1908 Approximate
Pearson's Nailer. Material: metal. Size: 8" H. x 12 1/2" L. Description: cast malleable iron and sheet metal construction; consists of a hopper where several dozen 1 1/4" nails were dumped; the nails funneled themselves down into the three slots in the bottom of the hopper and then into a single slot; the nails were stopped and controlled by parallel spring hooks; when the carpenter would strike the plunger with his hammer, the springs were spread, driving the nail in halfway; another spring forced the plunger to retract, and as it did, the next nail was released into position; The nailer was then moved aside and the carpenter would hit the set nail again to completely pound the nail into the board. Stenciled on top: "No. 13 R"; this nailer is missing most of the stenciling, most nailers were stenciled with the following: On the side, "Manfd. by Pearson Mfg. Co. Robbinsdale, Minn. 1919". On the top of the hopper, "Use 1 1/4 inch wire nail No. 13". On the cast iron handle, on one side, "Pat. Jan. 26 '92 and Jan. 7 '08", on the other side, Pearson's Nailer".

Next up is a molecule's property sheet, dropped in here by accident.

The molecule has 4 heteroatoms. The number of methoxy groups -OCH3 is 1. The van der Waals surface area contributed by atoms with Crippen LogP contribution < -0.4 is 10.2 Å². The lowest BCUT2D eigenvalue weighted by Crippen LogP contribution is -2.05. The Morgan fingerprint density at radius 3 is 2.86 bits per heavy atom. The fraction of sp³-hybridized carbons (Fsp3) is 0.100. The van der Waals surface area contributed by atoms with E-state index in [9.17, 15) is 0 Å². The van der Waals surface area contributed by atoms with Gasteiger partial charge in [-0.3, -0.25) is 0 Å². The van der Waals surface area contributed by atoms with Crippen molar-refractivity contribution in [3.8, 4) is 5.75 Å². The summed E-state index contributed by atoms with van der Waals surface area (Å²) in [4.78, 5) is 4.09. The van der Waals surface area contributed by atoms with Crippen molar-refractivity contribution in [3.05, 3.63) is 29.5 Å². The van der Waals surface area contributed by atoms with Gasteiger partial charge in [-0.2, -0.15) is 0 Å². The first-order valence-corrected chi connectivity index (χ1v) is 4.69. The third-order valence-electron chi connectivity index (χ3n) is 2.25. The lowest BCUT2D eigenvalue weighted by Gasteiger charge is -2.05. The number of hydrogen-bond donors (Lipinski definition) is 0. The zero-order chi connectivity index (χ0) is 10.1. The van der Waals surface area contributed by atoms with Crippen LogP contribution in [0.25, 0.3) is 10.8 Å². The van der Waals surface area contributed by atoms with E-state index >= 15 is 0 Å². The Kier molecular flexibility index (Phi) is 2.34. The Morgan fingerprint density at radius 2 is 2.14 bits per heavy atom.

Nailer used by Arnold A. Schendel. Portable nailing machine, “Pearson’s Nailer” was patented as early as 1892 by the Martin Pearson Manufacturing Co. of Robbinsdale, Minnesota. Made by Martin Pearson and Linde Manufacturing Company of Robbinsdale, Minnesota. It holds and dispenses nails. The nails move down a chute and are released into a standing position under a piston. The user then manually pounds the piston with a hammer to drive the nail into a board. It is a clever labor – and finger-saving device.